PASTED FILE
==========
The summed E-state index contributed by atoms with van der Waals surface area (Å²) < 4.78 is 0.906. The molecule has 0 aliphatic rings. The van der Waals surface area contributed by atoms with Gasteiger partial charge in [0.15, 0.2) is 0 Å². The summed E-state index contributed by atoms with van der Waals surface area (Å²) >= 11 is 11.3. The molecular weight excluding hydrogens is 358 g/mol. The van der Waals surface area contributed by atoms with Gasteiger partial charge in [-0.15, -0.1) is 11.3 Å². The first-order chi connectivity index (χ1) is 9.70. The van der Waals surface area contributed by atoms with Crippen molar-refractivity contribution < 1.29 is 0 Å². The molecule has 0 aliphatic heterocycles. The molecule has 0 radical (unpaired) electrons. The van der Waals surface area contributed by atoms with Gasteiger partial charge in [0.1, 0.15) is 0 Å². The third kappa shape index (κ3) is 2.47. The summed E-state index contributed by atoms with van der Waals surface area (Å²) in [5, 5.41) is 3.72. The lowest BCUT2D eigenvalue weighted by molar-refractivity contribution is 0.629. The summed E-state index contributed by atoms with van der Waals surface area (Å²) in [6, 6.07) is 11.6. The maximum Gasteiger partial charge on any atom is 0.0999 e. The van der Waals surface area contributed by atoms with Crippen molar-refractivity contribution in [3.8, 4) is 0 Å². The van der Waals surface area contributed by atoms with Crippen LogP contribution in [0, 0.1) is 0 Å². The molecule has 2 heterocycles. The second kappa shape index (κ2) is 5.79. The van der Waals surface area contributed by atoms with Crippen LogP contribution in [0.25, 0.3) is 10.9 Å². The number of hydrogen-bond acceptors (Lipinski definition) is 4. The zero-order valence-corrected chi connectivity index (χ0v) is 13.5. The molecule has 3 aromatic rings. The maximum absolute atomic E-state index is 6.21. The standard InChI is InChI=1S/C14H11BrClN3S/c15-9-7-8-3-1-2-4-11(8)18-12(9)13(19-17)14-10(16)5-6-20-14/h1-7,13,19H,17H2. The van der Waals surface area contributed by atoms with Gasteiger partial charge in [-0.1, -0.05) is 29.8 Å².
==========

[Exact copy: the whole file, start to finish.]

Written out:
The summed E-state index contributed by atoms with van der Waals surface area (Å²) < 4.78 is 0.906. The molecule has 0 aliphatic rings. The van der Waals surface area contributed by atoms with Gasteiger partial charge in [0.15, 0.2) is 0 Å². The summed E-state index contributed by atoms with van der Waals surface area (Å²) >= 11 is 11.3. The molecular weight excluding hydrogens is 358 g/mol. The van der Waals surface area contributed by atoms with Gasteiger partial charge in [-0.15, -0.1) is 11.3 Å². The first-order chi connectivity index (χ1) is 9.70. The van der Waals surface area contributed by atoms with Crippen molar-refractivity contribution < 1.29 is 0 Å². The molecule has 0 aliphatic heterocycles. The molecule has 0 radical (unpaired) electrons. The van der Waals surface area contributed by atoms with Gasteiger partial charge in [0.1, 0.15) is 0 Å². The third kappa shape index (κ3) is 2.47. The summed E-state index contributed by atoms with van der Waals surface area (Å²) in [5, 5.41) is 3.72. The lowest BCUT2D eigenvalue weighted by molar-refractivity contribution is 0.629. The summed E-state index contributed by atoms with van der Waals surface area (Å²) in [6, 6.07) is 11.6. The maximum Gasteiger partial charge on any atom is 0.0999 e. The van der Waals surface area contributed by atoms with Crippen molar-refractivity contribution in [3.8, 4) is 0 Å². The van der Waals surface area contributed by atoms with Crippen LogP contribution in [0, 0.1) is 0 Å². The molecule has 2 heterocycles. The second kappa shape index (κ2) is 5.79. The van der Waals surface area contributed by atoms with Crippen LogP contribution in [0.25, 0.3) is 10.9 Å². The number of hydrogen-bond acceptors (Lipinski definition) is 4. The zero-order valence-corrected chi connectivity index (χ0v) is 13.5. The molecule has 3 aromatic rings. The maximum absolute atomic E-state index is 6.21. The standard InChI is InChI=1S/C14H11BrClN3S/c15-9-7-8-3-1-2-4-11(8)18-12(9)13(19-17)14-10(16)5-6-20-14/h1-7,13,19H,17H2. The van der Waals surface area contributed by atoms with Gasteiger partial charge in [-0.1, -0.05) is 29.8 Å².